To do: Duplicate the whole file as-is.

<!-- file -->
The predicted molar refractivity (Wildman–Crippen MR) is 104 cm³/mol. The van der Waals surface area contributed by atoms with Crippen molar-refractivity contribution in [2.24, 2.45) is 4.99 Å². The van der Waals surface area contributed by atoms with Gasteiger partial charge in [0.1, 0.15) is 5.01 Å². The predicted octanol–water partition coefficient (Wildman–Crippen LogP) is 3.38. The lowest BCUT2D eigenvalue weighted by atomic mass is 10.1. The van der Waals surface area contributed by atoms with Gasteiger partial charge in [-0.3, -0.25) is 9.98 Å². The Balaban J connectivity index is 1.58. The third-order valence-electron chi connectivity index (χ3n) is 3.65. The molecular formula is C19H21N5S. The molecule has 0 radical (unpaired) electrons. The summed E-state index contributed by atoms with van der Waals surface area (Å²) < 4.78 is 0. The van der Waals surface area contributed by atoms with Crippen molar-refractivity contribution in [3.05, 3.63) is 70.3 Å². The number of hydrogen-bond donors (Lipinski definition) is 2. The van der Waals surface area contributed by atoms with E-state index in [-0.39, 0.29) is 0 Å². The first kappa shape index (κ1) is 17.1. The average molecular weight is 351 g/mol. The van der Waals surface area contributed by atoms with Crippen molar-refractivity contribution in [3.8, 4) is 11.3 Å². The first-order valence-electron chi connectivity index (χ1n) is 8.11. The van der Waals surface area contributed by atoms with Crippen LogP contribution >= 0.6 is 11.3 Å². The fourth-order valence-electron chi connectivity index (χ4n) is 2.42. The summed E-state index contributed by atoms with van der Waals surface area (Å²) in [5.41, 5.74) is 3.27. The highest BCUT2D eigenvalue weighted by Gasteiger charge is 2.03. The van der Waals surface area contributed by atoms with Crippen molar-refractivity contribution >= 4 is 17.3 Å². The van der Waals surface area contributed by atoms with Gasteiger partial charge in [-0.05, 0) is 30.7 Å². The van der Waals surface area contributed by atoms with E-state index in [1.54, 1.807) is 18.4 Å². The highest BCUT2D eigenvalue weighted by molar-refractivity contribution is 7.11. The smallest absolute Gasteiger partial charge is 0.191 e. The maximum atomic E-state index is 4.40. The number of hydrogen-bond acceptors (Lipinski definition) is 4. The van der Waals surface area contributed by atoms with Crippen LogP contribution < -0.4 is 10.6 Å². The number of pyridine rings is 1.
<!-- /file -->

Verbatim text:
The predicted molar refractivity (Wildman–Crippen MR) is 104 cm³/mol. The van der Waals surface area contributed by atoms with Crippen molar-refractivity contribution in [2.24, 2.45) is 4.99 Å². The van der Waals surface area contributed by atoms with Gasteiger partial charge in [0.1, 0.15) is 5.01 Å². The predicted octanol–water partition coefficient (Wildman–Crippen LogP) is 3.38. The lowest BCUT2D eigenvalue weighted by atomic mass is 10.1. The van der Waals surface area contributed by atoms with Gasteiger partial charge in [-0.3, -0.25) is 9.98 Å². The Balaban J connectivity index is 1.58. The third-order valence-electron chi connectivity index (χ3n) is 3.65. The molecular formula is C19H21N5S. The molecule has 0 radical (unpaired) electrons. The summed E-state index contributed by atoms with van der Waals surface area (Å²) < 4.78 is 0. The van der Waals surface area contributed by atoms with Crippen molar-refractivity contribution in [3.05, 3.63) is 70.3 Å². The number of hydrogen-bond donors (Lipinski definition) is 2. The van der Waals surface area contributed by atoms with E-state index in [-0.39, 0.29) is 0 Å². The first kappa shape index (κ1) is 17.1. The average molecular weight is 351 g/mol. The van der Waals surface area contributed by atoms with Crippen molar-refractivity contribution in [3.8, 4) is 11.3 Å². The first-order valence-electron chi connectivity index (χ1n) is 8.11. The van der Waals surface area contributed by atoms with Crippen LogP contribution >= 0.6 is 11.3 Å². The fourth-order valence-electron chi connectivity index (χ4n) is 2.42. The summed E-state index contributed by atoms with van der Waals surface area (Å²) in [5.41, 5.74) is 3.27. The highest BCUT2D eigenvalue weighted by Gasteiger charge is 2.03. The van der Waals surface area contributed by atoms with Crippen molar-refractivity contribution >= 4 is 17.3 Å². The van der Waals surface area contributed by atoms with Gasteiger partial charge in [-0.05, 0) is 30.7 Å². The van der Waals surface area contributed by atoms with E-state index in [1.54, 1.807) is 18.4 Å². The highest BCUT2D eigenvalue weighted by molar-refractivity contribution is 7.11. The smallest absolute Gasteiger partial charge is 0.191 e. The maximum atomic E-state index is 4.40. The number of hydrogen-bond acceptors (Lipinski definition) is 4. The van der Waals surface area contributed by atoms with Crippen LogP contribution < -0.4 is 10.6 Å². The number of pyridine rings is 1.